Informatics serving network science: Data standardization and interoperability at NEON
Large research networks are critically dependent on data accessibility and usability, without which networks risk becoming storehouses of unmined data. The National Ecological Observatory Network (NEON) faces the major challenge of data standardization across an extremely heterogeneous range of data, including observational and organismal sampling, high-frequency sensor measurements, and remotely sensed hyperspectrometry and LiDAR. Interoperability for this range of data includes both consistency with existing standards in specialized fields, and internal consistency between different data types within NEON. One of the major goals of NEON and other networks is to facilitate integrative science that incorporates data from a wide variety of scales and/or sources, and informatics strategies are critical to achieving that goal.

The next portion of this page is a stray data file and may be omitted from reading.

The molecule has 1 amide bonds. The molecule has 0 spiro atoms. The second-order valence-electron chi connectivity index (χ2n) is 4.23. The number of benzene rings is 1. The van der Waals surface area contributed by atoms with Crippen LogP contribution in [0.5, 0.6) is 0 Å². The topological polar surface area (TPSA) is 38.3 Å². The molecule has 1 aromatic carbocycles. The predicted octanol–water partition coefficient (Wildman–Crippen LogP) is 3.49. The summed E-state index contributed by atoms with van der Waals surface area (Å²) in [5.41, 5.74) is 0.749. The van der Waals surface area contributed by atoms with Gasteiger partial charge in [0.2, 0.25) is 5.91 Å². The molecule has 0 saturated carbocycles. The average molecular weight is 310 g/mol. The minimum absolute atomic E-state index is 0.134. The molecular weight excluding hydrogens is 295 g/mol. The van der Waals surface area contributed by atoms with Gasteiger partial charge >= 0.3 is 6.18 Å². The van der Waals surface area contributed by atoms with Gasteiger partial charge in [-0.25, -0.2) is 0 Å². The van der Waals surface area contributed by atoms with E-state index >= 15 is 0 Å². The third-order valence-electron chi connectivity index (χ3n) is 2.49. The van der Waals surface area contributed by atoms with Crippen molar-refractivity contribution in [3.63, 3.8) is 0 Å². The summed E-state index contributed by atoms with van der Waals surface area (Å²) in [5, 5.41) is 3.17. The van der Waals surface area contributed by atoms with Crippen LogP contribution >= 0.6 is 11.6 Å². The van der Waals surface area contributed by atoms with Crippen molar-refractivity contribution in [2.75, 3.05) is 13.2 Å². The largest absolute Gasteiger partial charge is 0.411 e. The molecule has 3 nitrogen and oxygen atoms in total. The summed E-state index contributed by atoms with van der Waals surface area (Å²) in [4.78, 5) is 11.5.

Different parts of NEON’s heterogeneous data are at different maturity levels, with remote sensing data currently made available via community standard HDF5 formats, and observational and in situ sensor data made available via ASCII formats. Near-term goals include delivery of sensor data in HDF5, association of observational data with standardized metadata in Ecological Metadata Language (EML), and development of standardized spatial metadata. NEON is also establishing an internal controlled vocabulary that will ensure standardized meaning and unit definition for given terms (e.g. plotID, PAR) across the observatory. Taxonomic information is derived where possible from existing databases, such as the USDA PLANTS database. For unit definition purposes NEON is following the standards and unit names established by EML and the Long Term Ecological Research Network (LTER). The controlled vocabulary will be made available to the community on a gradual basis, concurrent with its development internally.